Looking at the Carolina Hurricanes’ schedule, everyone agreed it would be a tough stretch.
In the Canes’ four games after a homestand, they had: at Columbus, Pittsburgh at home, at Columbus again and then at Washington.
And guess what? It was tough. As it turned out, too tough for the Canes to handle in taking on three of the best teams in the league.
Columbus beat the Canes twice, sandwiched around Carolina’s 7-1 loss to the Pens at PNC Arena. At that point, before Monday’s game, Canes coach Bill Peters said of the losing streak, “We’ve got to put the brakes on it, for sure.”
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The problem is, no one has been slowing down the Caps, who now have points in 14 straight games and the best record in the NHL (32-9-6).
The Canes were beaten 6-1 on Monday at the Verizon Center but it’s not like they’re the only ones being run into the ice by the Caps of late. In its four previous home games, Washington had ripped the Blue Jackets 5-0, the Pens 5-2, the Chicago Blackhawks 6-0 and the Philadelphia Flyers 5-0.
“They’re playing well in all three zones,” Peters said after the game. “They’re playing well defensively and their transition game is very quick and they’re very committed and heavy in the offensive zone.”
The Canes had the early lead after a well-executed power play that ended with Jordan Staal scoring. But the most complete team in NHL, from the goal out, controlled much of the game as goalie Braden Holtby took care of his job, and the Caps’ play in their defensive zone was positionally sound and heavy. They made the most of their 25 shots, beating goalie Cam Ward six times.
“There wasn’t a lot of Grade-A chances, either way,” Canes defenseman Ron Hainsey said. “They had some traffic on some shots that snuck through. And they’re playing so well that once you get to 3-1, 4-1, you have to start taking some chances or capitalizing on the power play to catch up and obviously we weren’t able to do that. We weren’t creating much, five on five.”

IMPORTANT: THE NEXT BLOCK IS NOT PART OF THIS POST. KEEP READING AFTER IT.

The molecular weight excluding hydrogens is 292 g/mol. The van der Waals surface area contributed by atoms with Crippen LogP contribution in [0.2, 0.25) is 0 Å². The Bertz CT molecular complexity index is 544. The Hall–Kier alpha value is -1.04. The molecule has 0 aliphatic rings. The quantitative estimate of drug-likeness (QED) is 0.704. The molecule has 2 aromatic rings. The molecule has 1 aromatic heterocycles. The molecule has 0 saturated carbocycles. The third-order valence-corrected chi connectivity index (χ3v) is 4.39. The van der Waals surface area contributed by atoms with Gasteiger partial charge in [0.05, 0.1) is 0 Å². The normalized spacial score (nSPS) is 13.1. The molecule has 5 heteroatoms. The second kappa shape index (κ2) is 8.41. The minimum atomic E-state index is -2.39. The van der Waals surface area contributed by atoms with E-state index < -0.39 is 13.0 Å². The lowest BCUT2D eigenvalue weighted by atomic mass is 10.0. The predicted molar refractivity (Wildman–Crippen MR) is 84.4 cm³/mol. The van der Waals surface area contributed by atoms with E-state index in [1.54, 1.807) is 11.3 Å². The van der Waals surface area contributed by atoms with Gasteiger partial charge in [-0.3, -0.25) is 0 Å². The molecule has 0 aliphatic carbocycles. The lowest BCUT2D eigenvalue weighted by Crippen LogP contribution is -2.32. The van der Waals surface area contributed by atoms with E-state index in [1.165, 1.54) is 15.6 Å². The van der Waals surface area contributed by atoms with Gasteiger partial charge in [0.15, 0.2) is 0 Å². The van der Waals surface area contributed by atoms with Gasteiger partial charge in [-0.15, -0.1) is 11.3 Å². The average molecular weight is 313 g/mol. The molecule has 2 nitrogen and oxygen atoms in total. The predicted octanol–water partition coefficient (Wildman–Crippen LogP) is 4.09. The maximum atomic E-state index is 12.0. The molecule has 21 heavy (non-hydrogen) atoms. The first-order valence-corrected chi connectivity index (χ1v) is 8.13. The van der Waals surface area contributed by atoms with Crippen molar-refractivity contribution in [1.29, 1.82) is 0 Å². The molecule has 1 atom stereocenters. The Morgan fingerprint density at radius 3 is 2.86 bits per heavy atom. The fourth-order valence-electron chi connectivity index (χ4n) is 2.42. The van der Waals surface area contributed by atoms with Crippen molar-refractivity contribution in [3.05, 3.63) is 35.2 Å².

The Caps did have bodies crowding Ward much of the game and there was little the Canes could do about it. As Staal said, “They did all the right things and they went to the net hard and created a lot of net-front (presence) and made it hard on the goalie.”
Carolina does not have a big, physical team, relying more on transitional speed, and the four-game stretch may have taken a toll on the Canes. Some mental fatigue also could be building. Ward started 21 straight games before Saturday’s game at Columbus. That’s asking a lot, even though the veteran goalie likes a heavy workload.
Carolina, now with four straight regulation losses, has one game before the NHL All-Star break – at home Thursday against the Los Angeles Kings.
“We’ve got to find a way to dig deep and give it a strong effort before the break,” Staal said.
The Canes (21-19-7) were three points out of playoff position in the Eastern Conference with 49 points after Monday’s game, but with two teams between them and the Flyers,who hold the second wild-card spot – the Boston Bruins (52 points) and Florida Panthers (50). The Canes have two games-in-hand on the Panthers and three on Boston.
Peters, as a coach, likes to say every game is a big one but called the Kings game “huge.” The Kings will be ending a four-game road trip that began with losses to the New York Islanders and New York Rangers before Tuesday’s game against New Jersey.
“We want to go into the All-Star break with a good taste in our mouth and be able to enjoy the All-Star break, then come back and re-set,” Peters said.